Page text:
References:

Government of India. (2016). The Rights of Persons with Disabilities Act. THE GAZETTE OF INDIA EXTRAORDINARY PART II.

Ministry of Law and Justice. (2007). Maintenance and welfare of parents and senior citizens Act. Government of India.

Ministry of Law and Justice. (2017). The Mental Health Care Act 2017. Government of India. Available from: https://egazette.nic.in/WriteReadData/2017/175248.pdf

Human rights of all persons (including safeguarding against exploitation, violence, or abuse) are regulated by the Law no. 9/1999 on Human Rights. There is an independent legal body called the National Commission on Human Rights (Komnas HAM) whose function is to carry out assessment, research, counselling, monitoring, and mediation. It has the capacity to receive appeals/complaints, to run investigations, and to perform monitoring-evaluations when needed (UU No. 39/1999 Tentang Hak Asasi Manusia (Law No. 39/1999 on Human Rights), 1999).

There is also a law pertaining domestic violence, which is applicable to abuse committed within the household. There is no mention of different approaches in cases where the victim is an older person or a person living with dementia (UU No. 23/2004 Tentang Penghapusan Kekerasan Dalam Rumah Tangga (Law No. 23/2004 on Elimination of Domestic Violence), 2004).

References:

UU No. 23/2004 tentang Penghapusan Kekerasan Dalam Rumah Tangga (Law No. 23/2004 on Elimination of Domestic Violence), (2004) (testimony of Republik Indonesia).

UU no. 39/1999 tentang Hak Asasi Manusia (Law no. 39/1999 on Human Rights), (1999) (testimony of Republik Indonesia).

The care and protection of older members of society bill, 2018; PART III provides for the prohibition, notification, and register of abuse of an older member of society. PART VII indicates the manner in which matters concerning older members of society are to be tackled while taking into consideration the unique needs of such persons (Republic of Kenya, 2018b). However, this is not specific to people with dementia.

References:

Republic of Kenya. (2018b). The Care and Protection of Older Members of Society Bill, 2018. Kenya Gazette Supplement No. 73 (Senate Bills No. 17), pp. 333–363. Nairobi, Kenya. http://www.parliament.go.ke/sites/default/files/2018-08/The%20Care%20and%20Protection%20of%20Older%20Members%20of%20Society%20Bill%2C%202018.pdf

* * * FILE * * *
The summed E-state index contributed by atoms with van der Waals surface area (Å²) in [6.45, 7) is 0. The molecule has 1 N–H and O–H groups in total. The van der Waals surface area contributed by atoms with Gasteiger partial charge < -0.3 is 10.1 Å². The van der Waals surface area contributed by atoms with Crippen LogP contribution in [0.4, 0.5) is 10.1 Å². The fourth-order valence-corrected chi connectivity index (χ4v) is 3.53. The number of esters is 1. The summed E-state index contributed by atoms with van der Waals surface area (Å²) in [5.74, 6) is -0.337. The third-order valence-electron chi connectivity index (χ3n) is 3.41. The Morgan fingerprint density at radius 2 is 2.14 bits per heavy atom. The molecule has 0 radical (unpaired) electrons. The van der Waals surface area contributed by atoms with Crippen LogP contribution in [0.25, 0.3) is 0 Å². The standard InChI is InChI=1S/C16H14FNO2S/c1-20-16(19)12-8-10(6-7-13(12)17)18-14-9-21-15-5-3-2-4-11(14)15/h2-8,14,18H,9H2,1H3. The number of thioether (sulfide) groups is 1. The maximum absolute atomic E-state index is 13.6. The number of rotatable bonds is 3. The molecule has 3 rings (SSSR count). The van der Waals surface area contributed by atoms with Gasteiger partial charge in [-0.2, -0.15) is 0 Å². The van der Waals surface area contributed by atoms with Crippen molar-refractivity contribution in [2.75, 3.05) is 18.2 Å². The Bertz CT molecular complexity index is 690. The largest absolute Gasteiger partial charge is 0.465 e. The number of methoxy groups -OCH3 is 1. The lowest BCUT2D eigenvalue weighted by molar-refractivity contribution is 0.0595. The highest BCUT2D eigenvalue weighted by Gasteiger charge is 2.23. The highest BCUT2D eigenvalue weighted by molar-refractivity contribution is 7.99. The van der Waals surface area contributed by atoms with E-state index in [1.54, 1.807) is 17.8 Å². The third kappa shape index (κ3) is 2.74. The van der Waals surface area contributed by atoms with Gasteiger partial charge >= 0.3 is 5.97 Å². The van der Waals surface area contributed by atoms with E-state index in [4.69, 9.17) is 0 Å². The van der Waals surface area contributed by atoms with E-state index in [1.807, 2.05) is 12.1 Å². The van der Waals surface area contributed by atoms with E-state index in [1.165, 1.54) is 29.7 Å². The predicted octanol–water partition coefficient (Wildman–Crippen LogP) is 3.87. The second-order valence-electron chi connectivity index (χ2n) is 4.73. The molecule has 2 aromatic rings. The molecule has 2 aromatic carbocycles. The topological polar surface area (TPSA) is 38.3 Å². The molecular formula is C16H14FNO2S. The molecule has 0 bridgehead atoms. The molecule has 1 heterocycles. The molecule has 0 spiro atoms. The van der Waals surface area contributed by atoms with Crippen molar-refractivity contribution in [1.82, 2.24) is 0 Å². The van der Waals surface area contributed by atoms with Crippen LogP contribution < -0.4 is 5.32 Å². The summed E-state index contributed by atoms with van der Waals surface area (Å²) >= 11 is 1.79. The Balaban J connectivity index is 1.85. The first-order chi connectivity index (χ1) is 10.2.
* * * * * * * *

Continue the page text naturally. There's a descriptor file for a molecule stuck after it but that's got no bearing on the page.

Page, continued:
While there are no specific laws in favor of persons with dementia or their caregivers in Mexico, more general laws are aimed at preserving their rights as persons, such as the Federal Law to Prevent and Eliminate Discrimination, and the General Law for the Inclusion of Persons with Disabilities. However, it must be recognised that neither of these two mentions dementia specifically.

This section to be updated soon.

In the LTC guideline for Puskesmas, transitional/subacute care (from hospital to community care) is recognised as an important part of LTC. However, it is not yet widely available in Indonesia and needs further development (Kementerian Kesehatan RI Direktorat Jenderal Kesehatan Masyarakat, 2018).

References:

Kementerian Kesehatan RI Direktorat Jenderal Kesehatan Masyarakat. (2018). Pedoman untuk Puskesmas dalam Perawatan Jangka Panjang bagi Lanjut Usia. Kementerian Kesehatan RI.

The care and protection of older members of society bill, 2018; PART III section 10 (1) states that “each county government shall establish and implement Community based programmes for the care and protection of older members of society residing within the county” (Republic of Kenya, 2018b), page 341. However, this is not specific to people with dementia.

References:

Republic of Kenya. (2018b). The Care and Protection of Older Members of Society Bill, 2018. Kenya Gazette Supplement No. 73 (Senate Bills No. 17), pp. 333–363. Nairobi, Kenya. http://www.parliament.go.ke/sites/default/files/2018-08/The%20Care%20and%20Protection%20of%20Older%20Members%20of%20Society%20Bill%2C%202018.pdf

 

There are no specific guidelines for transitioning to community-based services.

This section to be updated soon.